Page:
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Vladyslav Len
Vladyslav Len

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Rethink the way you share the data between micro-services with Change-Data-Capture

Organizing and sharing your data across the micro-services, these are the questions every developer or architect starts asking himself at some point. This is exactly the question I was asking myself when I realized that something is wrong with the architecture I had built.

The problem we will be talking about is old and simple and it already has a few ways to solve it. My goal here, in this article, is to share my experience of dealing with it, and the ways to make your life easier :)
Now, we finished with the intro, let's deep dive into the problem.

When you have more than 1 service in your system you need to decide how will you be sharing the data across the system. The reason why you ask this question is that it's almost impossible to build the right micro-service architecture using manuals and common practices. It's not just impossible, I truly believe there is no such thing as correct micro-service architecture. It can be more or less shiny, but in general, at some point will have to break a few guidelines.
So, let's take a look at a few ways to share the data across the system

1. Direct calls to the micro-service

Probably the easiest way to get the data from different micro-service. Most of the developers chose this approach because it's fast, easy to understand and the implementation is simple. BUT, there is another side to this approach. Cascading failure. This is something I have been facing for a long time. And this is exactly the reason I started looking for another way to share my data and increase the overall availability of the system.

2. EvenSourcing architecture

Generally, I don't mind using event sourcing while building the micro-services. It's a great way to share the data since each micro-service can store only the data it needs, so there is no data duplication. But it requires developers to write more code to deal with async event handling. Basically, each time you create a new service - you need to write a code to integrate your service with your event bus. It also requires a bit more debugging in case something goes wrong because it's hard to determine where exactly the bug occurs.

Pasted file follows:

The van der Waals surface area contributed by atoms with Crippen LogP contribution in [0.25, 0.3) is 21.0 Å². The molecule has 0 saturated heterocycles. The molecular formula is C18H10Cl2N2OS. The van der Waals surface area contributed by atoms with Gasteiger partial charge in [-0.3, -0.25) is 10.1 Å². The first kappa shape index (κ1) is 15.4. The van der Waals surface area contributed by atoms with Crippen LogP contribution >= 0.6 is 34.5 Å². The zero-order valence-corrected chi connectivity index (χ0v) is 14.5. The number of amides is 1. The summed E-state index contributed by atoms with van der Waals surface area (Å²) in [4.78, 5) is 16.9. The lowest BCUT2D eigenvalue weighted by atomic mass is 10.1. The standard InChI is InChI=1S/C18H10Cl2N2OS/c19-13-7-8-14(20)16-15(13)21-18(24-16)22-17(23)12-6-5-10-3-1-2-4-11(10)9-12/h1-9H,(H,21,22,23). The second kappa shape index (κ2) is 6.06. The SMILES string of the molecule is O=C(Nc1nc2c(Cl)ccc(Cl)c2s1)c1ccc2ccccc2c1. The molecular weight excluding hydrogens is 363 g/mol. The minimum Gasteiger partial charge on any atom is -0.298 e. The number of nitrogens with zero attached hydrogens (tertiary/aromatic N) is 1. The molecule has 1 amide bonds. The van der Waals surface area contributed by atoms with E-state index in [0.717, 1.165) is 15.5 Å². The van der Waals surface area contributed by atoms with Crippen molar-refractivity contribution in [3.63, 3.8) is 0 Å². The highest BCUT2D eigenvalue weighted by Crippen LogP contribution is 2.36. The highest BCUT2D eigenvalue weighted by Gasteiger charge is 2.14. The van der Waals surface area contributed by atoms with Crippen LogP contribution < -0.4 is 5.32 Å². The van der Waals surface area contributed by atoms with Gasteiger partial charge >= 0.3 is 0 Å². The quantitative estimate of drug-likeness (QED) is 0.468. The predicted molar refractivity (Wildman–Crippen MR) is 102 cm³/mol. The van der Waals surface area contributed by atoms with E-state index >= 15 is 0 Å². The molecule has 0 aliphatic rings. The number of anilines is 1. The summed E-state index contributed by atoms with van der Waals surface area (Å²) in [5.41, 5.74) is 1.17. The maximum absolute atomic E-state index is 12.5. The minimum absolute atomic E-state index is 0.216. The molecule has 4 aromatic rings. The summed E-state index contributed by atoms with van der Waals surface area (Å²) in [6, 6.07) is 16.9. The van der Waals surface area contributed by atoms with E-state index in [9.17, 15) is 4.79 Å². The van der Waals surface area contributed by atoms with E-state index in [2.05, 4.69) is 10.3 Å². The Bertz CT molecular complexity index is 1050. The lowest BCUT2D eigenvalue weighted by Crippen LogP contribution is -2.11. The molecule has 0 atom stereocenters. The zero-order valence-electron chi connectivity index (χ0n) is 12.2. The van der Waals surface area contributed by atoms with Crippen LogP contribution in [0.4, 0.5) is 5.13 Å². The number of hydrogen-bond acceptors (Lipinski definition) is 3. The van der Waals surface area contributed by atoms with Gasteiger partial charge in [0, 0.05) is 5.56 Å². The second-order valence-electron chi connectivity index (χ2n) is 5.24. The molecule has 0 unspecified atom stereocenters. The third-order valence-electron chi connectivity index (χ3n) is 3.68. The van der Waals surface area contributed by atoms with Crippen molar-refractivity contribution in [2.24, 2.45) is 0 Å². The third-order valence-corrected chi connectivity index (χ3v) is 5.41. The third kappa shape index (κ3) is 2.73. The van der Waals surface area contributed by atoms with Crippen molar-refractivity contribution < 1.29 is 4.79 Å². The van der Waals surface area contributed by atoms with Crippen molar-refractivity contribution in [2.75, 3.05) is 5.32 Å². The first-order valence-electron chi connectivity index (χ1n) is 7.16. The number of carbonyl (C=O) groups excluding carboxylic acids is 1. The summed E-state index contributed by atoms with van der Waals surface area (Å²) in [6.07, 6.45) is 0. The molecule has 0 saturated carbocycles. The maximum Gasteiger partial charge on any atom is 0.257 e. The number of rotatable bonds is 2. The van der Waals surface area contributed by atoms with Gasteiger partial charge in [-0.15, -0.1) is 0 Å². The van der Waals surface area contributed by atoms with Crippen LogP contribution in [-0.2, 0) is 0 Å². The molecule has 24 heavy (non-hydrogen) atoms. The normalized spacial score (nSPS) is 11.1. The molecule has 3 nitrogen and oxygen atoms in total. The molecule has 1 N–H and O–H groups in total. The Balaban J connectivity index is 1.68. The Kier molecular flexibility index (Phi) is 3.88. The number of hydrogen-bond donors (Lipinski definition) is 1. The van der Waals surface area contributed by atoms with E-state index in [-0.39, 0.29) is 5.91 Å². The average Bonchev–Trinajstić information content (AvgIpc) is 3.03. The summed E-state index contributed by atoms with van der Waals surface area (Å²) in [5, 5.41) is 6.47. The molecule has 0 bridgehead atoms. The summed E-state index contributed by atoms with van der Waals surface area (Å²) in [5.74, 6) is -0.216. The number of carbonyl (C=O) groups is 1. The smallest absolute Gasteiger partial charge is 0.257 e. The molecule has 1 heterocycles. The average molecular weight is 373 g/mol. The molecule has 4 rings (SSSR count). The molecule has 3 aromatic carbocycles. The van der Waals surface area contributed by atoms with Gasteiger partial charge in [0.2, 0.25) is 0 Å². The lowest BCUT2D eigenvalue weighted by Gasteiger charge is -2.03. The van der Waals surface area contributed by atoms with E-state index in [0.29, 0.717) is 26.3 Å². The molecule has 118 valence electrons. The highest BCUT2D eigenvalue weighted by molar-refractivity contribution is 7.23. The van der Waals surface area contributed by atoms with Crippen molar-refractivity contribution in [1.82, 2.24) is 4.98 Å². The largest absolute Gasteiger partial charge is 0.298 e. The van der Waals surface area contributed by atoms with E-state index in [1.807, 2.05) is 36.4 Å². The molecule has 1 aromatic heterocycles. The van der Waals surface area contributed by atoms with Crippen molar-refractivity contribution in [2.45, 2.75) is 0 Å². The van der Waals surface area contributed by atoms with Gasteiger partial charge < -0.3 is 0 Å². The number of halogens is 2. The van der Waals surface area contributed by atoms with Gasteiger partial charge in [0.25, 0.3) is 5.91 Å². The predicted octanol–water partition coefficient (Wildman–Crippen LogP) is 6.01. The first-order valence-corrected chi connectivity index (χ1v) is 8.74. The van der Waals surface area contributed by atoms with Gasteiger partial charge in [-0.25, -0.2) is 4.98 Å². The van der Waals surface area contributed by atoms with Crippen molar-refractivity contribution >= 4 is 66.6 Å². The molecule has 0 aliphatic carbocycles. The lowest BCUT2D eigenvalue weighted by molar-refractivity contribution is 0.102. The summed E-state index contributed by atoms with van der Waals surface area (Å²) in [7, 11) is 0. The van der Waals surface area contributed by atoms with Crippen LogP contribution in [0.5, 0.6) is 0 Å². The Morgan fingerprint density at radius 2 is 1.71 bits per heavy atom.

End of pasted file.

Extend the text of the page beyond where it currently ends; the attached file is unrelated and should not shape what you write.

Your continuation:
3. Selective/Logical Data Replication

Selective or Logical Data replication is the approach when developers don't write a code to sync the data between the services. They simply continue working on the service querying the data from the database as would this data belong to the service. Consistency and data replication is guaranteed by the infrastructure. This Selective/Logical Replication is possible because of change-data-capture.

The idea of change-data-capture is simple.

Visualisation of change data capture

You have a database that constantly does something, inserts the data, deletes the data, etc. And what we do is we "subscribe" to the logs of these changes. We read the stream of the events that are happening in our database. From there we can process it down the road, read the data inserted, transform it, etc. 
There are plenty of databases that support change-data-capture integration. Databases like Postgres, MySQL can export their change log and you can use different tools to parse it and use the data from the log.

Packages and technologies like pglogrepl and Debezium can help you build your own change-data-capture framework/layer within the infrastructure.

At this point, you may have probably guessed how can we use that to implement a better way to share the data between micro-services. By using the replication we can implement the system when the services will be sharing the data, but will not be coupled and will not be impacting one other.

Decoupling services with replication

It is worth mentioning, that building the replication for your micro-services is a complex and time-consuming process. But it has its own benefits.

As an example: you don't have to write the code to get the data from another microservice like with EventSourcing which means that you will be able to create new services (therefore grow) faster. You also will be able to debug the inconsistency easier, and most important you will be able to recover the data after the outage by having initial sync that will populate all the services with the data from the source.

In DataBrew this is exactly the thing we are working on. We are aiming to get the developers a simple way to build the replication for their services. Without any need to build, or maintain this complex infrastructure. Please, visit our website and see how we can help you in tailoring your data replication.

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